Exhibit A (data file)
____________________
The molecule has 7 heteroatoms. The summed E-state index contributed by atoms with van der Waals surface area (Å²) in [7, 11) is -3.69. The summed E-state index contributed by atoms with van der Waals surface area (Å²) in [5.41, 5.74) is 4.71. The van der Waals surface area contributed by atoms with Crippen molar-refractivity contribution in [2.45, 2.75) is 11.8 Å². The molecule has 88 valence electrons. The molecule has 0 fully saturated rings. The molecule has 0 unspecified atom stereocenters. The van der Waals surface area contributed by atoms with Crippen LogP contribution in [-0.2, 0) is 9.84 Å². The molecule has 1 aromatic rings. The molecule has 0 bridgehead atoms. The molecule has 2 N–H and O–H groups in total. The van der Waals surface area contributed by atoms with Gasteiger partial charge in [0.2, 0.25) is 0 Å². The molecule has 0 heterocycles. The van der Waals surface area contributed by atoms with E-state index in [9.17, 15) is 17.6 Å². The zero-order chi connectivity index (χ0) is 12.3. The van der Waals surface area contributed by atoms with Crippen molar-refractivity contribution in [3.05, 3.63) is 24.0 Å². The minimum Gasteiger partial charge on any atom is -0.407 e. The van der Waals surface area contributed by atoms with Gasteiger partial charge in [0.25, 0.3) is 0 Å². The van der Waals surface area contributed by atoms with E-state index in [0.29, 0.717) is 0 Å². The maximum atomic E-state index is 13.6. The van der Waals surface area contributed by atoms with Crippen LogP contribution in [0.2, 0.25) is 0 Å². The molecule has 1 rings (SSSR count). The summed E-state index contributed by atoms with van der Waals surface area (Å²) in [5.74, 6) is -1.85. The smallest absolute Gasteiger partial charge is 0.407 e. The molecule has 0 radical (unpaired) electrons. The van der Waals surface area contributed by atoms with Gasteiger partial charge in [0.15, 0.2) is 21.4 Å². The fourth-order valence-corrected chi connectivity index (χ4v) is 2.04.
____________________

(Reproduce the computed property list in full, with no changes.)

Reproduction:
The molecule has 7 heteroatoms. The summed E-state index contributed by atoms with van der Waals surface area (Å²) in [7, 11) is -3.69. The summed E-state index contributed by atoms with van der Waals surface area (Å²) in [5.41, 5.74) is 4.71. The van der Waals surface area contributed by atoms with Crippen molar-refractivity contribution in [2.45, 2.75) is 11.8 Å². The molecule has 88 valence electrons. The molecule has 0 fully saturated rings. The molecule has 0 unspecified atom stereocenters. The van der Waals surface area contributed by atoms with Crippen LogP contribution in [-0.2, 0) is 9.84 Å². The molecule has 1 aromatic rings. The molecule has 0 bridgehead atoms. The molecule has 2 N–H and O–H groups in total. The van der Waals surface area contributed by atoms with Gasteiger partial charge in [0.2, 0.25) is 0 Å². The molecule has 0 heterocycles. The van der Waals surface area contributed by atoms with E-state index in [9.17, 15) is 17.6 Å². The zero-order chi connectivity index (χ0) is 12.3. The van der Waals surface area contributed by atoms with Crippen molar-refractivity contribution in [3.05, 3.63) is 24.0 Å². The minimum Gasteiger partial charge on any atom is -0.407 e. The van der Waals surface area contributed by atoms with Gasteiger partial charge in [0.25, 0.3) is 0 Å². The van der Waals surface area contributed by atoms with E-state index in [0.29, 0.717) is 0 Å². The maximum atomic E-state index is 13.6. The van der Waals surface area contributed by atoms with Crippen LogP contribution in [0.2, 0.25) is 0 Å². The molecule has 1 rings (SSSR count). The summed E-state index contributed by atoms with van der Waals surface area (Å²) in [5.74, 6) is -1.85. The smallest absolute Gasteiger partial charge is 0.407 e. The molecule has 0 radical (unpaired) electrons. The van der Waals surface area contributed by atoms with Gasteiger partial charge in [0.15, 0.2) is 21.4 Å². The fourth-order valence-corrected chi connectivity index (χ4v) is 2.04.